"The Longhouse isn't a thing" pic.twitter.com/60zCbrDQwT
— Peachy Keenan (@KeenanPeachy) October 16, 2022
This isn’t made up. You can go to the New York Times and see it for yourself:
Unlike most new justices, Justice Jackson became part of the larger conversation almost immediately. She asked probing questions of the lawyers who made arguments before the court, and lots of them. According to Adam Feldman, a political scientist who runs the Empirical SCOTUS blog, her questions in the eight arguments the court has heard so far this term ran more than 11,000 words. That’s more than twice as many as Jackson’s closest currently serving competitor, Amy Coney Barrett, in her first eight arguments. The gap is even more striking when you compare Jackson to other new justices.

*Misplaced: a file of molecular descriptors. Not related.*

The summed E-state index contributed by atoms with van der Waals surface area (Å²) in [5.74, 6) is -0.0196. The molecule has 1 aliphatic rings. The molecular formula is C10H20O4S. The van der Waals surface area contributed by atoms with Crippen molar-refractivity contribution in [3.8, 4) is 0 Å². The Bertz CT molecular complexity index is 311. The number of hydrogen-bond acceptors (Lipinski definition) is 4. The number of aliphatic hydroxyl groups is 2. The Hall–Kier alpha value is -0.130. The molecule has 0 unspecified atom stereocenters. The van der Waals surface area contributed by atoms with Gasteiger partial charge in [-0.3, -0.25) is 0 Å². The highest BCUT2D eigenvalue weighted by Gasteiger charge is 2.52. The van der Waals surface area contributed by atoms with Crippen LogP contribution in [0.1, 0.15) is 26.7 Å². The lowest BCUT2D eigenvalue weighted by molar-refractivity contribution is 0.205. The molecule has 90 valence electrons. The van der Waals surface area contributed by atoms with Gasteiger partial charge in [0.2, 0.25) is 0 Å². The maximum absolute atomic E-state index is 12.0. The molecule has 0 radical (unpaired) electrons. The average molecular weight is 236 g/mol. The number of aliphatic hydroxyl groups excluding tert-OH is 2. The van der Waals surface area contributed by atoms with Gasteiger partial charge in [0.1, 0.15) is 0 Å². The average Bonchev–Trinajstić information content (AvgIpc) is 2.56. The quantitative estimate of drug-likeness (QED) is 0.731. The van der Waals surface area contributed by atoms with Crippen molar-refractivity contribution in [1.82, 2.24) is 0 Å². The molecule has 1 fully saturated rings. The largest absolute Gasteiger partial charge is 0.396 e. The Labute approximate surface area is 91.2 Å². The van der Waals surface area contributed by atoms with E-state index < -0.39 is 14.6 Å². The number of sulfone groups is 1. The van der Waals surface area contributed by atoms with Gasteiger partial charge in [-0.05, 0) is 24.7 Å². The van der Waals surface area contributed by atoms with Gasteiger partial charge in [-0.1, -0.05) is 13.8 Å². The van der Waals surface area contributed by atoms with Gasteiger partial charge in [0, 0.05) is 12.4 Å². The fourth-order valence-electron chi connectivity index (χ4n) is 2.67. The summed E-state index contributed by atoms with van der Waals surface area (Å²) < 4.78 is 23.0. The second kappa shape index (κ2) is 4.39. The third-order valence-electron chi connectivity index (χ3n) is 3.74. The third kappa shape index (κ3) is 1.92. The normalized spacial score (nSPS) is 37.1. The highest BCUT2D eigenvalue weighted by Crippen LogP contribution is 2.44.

The New York Times wanted to shine a spotlight on how their idol Ketanji Brown Jackson is oh so amazing. What they really found revealed something quite different—but of course, the New York Times will bury that lede to where it will never see the light of day.
Stereotypes, and all.
Do you think the men just straightforwardly rule on the law, while the women have to talk themselves into “feeling” good about their rulings?
Do the women feel insecure and compensate by talking more?
Or do women simply talk more in general?
Interesting hypotheses to start from.